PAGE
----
But in this case it is literally black magic. Black gold. Texas Tea. It promised to free us, once and for all, from the straightjacket of physical limits to the good life. But science tells us that nothing is ever created out of thin air. E=mc2 means energy and matter simply rearrange themselves, changing from one to the other and back again, as needed. In other words, there is no such thing as a free magical lunch. You’ve got to pay for your adventures in Godhood. Every so-called advancement comes with a price tag pinned to its sleeve, payable in unintended consequences and hidden traps that grow tighter the higher you reach for more.
Today, I’m looking at one of those price tags—the bloated concrete and steel corpus of Hydrocarbon Man.
There is much more to see from Water Tower Hill, and I’ll be back again. I’m sure the ugliness is not the only thing I’ll find when I walk the land down there as humans were meant to do, one step at a time. Even mistakes as large as ours can be forgiven and put right when we make up our minds to back up and try again. I have the feeling there are people everywhere doing just that—creating sanity and beauty in the most unlikely places. But I’ve had enough for now. I head down the hill again (no sociable foxes today). Ten minutes later I arrive at the gate of New Leaf Gardens, the urban farm oasis belonging to my family.
I look across the half-acre of greenery and marvel at the sheer extravagance of it. There is more “green” contained in sunlight than any other color. And there is more unbridled, unconditional generosity in green things than any other creature on earth. Pick a green bean today, and tomorrow the plant will shower you with five more. Behead a broccoli? No hard feelings; try again in a few days. Eggplants balloon one after another, like deep purple soap bubbles. Tomatoes blush at the thought of loving hands, reaching, softly pressing, pulling them free, so ready to surrender their sweet, tangy flesh to you. (No wonder farmers can be such a lusty bunch!)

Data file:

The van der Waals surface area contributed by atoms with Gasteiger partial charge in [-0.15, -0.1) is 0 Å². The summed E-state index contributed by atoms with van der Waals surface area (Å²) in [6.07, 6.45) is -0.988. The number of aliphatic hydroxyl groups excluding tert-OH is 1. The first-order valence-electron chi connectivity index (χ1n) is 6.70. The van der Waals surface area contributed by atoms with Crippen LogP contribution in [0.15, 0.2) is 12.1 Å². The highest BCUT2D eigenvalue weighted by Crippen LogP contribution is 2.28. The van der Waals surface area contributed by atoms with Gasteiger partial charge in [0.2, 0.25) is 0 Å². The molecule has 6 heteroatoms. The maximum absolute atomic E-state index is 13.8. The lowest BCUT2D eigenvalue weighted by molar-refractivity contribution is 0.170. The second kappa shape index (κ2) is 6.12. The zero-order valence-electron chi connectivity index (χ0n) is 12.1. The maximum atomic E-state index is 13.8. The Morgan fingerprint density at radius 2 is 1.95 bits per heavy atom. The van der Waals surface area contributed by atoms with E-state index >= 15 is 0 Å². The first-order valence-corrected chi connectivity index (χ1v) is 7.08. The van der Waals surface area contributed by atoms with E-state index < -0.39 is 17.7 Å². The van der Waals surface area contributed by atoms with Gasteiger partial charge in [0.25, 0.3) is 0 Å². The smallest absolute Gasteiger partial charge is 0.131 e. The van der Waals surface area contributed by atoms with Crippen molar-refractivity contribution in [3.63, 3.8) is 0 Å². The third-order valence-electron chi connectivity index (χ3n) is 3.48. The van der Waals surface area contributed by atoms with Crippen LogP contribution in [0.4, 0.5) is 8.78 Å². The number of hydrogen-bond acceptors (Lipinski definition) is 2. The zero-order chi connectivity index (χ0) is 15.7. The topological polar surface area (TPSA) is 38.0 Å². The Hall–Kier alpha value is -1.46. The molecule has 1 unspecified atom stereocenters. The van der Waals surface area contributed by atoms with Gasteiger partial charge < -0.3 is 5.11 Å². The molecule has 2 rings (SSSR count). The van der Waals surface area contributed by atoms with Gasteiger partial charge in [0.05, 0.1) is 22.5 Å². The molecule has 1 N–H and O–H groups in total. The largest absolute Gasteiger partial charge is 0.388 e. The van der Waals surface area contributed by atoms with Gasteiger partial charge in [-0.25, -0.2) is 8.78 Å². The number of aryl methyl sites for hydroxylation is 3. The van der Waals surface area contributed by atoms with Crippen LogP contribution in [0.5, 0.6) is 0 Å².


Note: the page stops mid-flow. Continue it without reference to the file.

I can still hear the faint rush of traffic on nearby highways and streets; a distant police siren; a motorcycle in need of a muffler. I am comforted to think there are plentiful reasons to believe a quieter, less mobile season is upon us. And then the same thought makes me uneasy. How will we adjust? What new arrangements will we make for ourselves in a much smaller, walkable world? I don’t know. But I do know the answers are far more likely to be found in a garden—tucked under a cabbage leaf, or hiding among the cucumbers—than in places humans usually run to when faced with scary change: fear, conflict, crazed competition. For one thing, once peak oil has fully settled in and the hydrocarbon vault is functionally emptied (that is, what’s left is finally unaffordable or inaccessible), the plants—who live quite comfortably on a fixed solar income—can remind us how to stop writing bad checks, balance our energy budget, and live within our means again.
I can hear them now: “Have some dinner. Then we’ll talk.”